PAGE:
Civilization 6

First up in our CPU gaming tests is Civilization 6. Originally penned by Sid Meier and his team, the Civ series of turn-based strategy games are a cult classic, and many an excuse for an all-nighter trying to get Gandhi to declare war on you due to an integer overflow. Truth be told I never actually played the first version, but every edition from the second to the sixth, including the fourth as voiced by the late Leonard Nimoy, it a game that is easy to pick up, but hard to master.

Benchmarking Civilization has always been somewhat of an oxymoron – for a turn based strategy game, the frame rate is not necessarily the important thing here and even in the right mood, something as low as 5 frames per second can be enough. With Civilization 6 however, Firaxis went hardcore on visual fidelity, trying to pull you into the game. As a result, Civilization can taxing on graphics and CPUs as we crank up the details, especially in DirectX 12.

Perhaps a more poignant benchmark would be during the late game, when in the older versions of Civilization it could take 20 minutes to cycle around the AI players before the human regained control. The new version of Civilization has an integrated ‘AI Benchmark’, although it is not currently part of our benchmark portfolio yet, due to technical reasons which we are trying to solve. Instead, we run the graphics test, which provides an example of a mid-game setup at our settings.

At both 1920x1080 and 4K resolutions, we run the same settings. Civilization 6 has sliders for MSAA, Performance Impact and Memory Impact. The latter two refer to detail and texture size respectively, and are rated between 0 (lowest) to 5 (extreme). We run our Civ6 benchmark in position four for performance (ultra) and 0 on memory, with MSAA set to 2x.

For reviews where we include 8K and 16K benchmarks (Civ6 allows us to benchmark extreme resolutions on any monitor) on our GTX 1080, we run the 8K tests similar to the 4K tests, but the 16K tests are set to the lowest option for Performance.

All of our benchmark results can also be found in our benchmark engine, Bench.

MSI GTX 1080 Gaming 8G Performance


1080p

4K

8K

16K

Benchmarking Performance: CPU Legacy Tests Gaming Performance: Shadow of Mordor
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  • mapesdhs - Monday, May 14, 2018 - link

    You know what will happen there though, yet more accusations of conspiracy, etc. Reply
  • lfred - Wednesday, April 25, 2018 - link

    Could anyone confirm the Wraith Prism cooler height 9.4cm , (and therefore wont fit a Silverstone Raven Z Mini-ITX case ) . thank you Reply
  • psychok9 - Wednesday, April 25, 2018 - link

    Hello Ian, is there any news this week? Reply
  • ET - Wednesday, April 25, 2018 - link

    I'm still waiting for the StoreMI page. Reply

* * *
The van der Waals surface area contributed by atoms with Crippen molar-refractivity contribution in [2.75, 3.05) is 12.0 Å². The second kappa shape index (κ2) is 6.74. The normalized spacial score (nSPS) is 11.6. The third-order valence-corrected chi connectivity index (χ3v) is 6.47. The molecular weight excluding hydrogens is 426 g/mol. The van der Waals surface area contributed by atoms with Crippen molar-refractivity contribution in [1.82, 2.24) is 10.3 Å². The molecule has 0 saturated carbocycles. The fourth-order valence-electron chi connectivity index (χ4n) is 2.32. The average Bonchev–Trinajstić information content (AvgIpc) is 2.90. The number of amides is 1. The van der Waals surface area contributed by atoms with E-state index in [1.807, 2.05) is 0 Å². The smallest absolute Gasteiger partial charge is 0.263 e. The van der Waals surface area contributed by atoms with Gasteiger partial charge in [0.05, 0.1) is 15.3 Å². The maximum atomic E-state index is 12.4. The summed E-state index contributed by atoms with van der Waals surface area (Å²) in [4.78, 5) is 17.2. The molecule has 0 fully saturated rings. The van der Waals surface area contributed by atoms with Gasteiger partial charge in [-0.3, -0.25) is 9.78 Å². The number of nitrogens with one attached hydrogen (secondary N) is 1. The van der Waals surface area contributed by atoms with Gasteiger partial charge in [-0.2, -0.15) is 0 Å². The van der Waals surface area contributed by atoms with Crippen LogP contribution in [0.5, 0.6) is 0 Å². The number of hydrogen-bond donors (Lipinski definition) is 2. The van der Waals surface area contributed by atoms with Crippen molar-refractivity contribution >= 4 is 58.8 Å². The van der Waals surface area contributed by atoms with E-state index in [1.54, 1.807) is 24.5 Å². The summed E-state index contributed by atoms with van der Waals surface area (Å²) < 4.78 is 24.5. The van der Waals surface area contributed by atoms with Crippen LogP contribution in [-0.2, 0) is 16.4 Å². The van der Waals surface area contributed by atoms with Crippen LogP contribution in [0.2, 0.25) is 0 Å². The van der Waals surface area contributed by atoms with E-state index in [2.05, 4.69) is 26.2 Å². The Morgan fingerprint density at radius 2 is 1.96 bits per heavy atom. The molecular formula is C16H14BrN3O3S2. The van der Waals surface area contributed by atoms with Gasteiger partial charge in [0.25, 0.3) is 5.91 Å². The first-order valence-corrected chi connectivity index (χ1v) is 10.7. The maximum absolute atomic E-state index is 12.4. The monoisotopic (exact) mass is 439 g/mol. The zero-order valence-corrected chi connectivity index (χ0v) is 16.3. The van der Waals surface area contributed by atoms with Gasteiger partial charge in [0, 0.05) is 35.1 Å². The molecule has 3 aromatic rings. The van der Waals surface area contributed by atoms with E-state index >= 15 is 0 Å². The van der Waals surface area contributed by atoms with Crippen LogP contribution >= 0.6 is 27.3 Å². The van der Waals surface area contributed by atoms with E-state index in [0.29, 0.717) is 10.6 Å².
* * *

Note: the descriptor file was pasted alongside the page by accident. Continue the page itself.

• Sx57 - Wednesday, April 25, 2018 - link

    Well i am still waiting for anandtech updating the article.i am very interested to know how ryzen beat coffelake so well.i believe anandtech review is perfomed rightly but i wanna know what is actually wrong with other reviews that make intel winner in some games.it seems not to be the security patches related. Reply
  • FaultierSid - Wednesday, April 25, 2018 - link

    Did they just silently switch out all gaming benchmarks? Intel 8700K now winning across the board. Reply
  • rocky12345 - Wednesday, April 25, 2018 - link

    Yep they sure did they must have redone the tsts but this time turned on MCE for Intel and upped the memory clock to at least 3200MHz for Intel as well to see those kinds of gains in games from the old charts from last week. If they decide to explain it they will spin it that oh they had the wrong data points in the charts for Intel...lol Reply
  • TEAMSWITCHER - Wednesday, April 25, 2018 - link

    Yes .. at 1080P. The 4K gaming results are rather mixed. So the original conclusion still stands for me. The AMD Ryzen 2700X is roughly on par with the 8700K at 4K gaming, and pulls ahead in productivity applications. Reply
  • RafaelHerschel - Wednesday, April 25, 2018 - link

    Here is how I see it, at 1080p the new Ryzen results are good enough for 60 FPS gaming. The 2600 (non-x model) sometimes drops below 60 FPS but for a system that is equally used for productivity and gaming, I can certainly live with that. For a system that is mainly used for gaming, I still prefer Intel, but by a slimmer margin than before. Reply
  • mapesdhs - Monday, May 14, 2018 - link

    You are hereby awarded the Sensible Chap medal for mentioning 60Hz gaming in at least a non-negtive manner. 8) A few pages back, one guy described anything below 144Hz as useless. Reply

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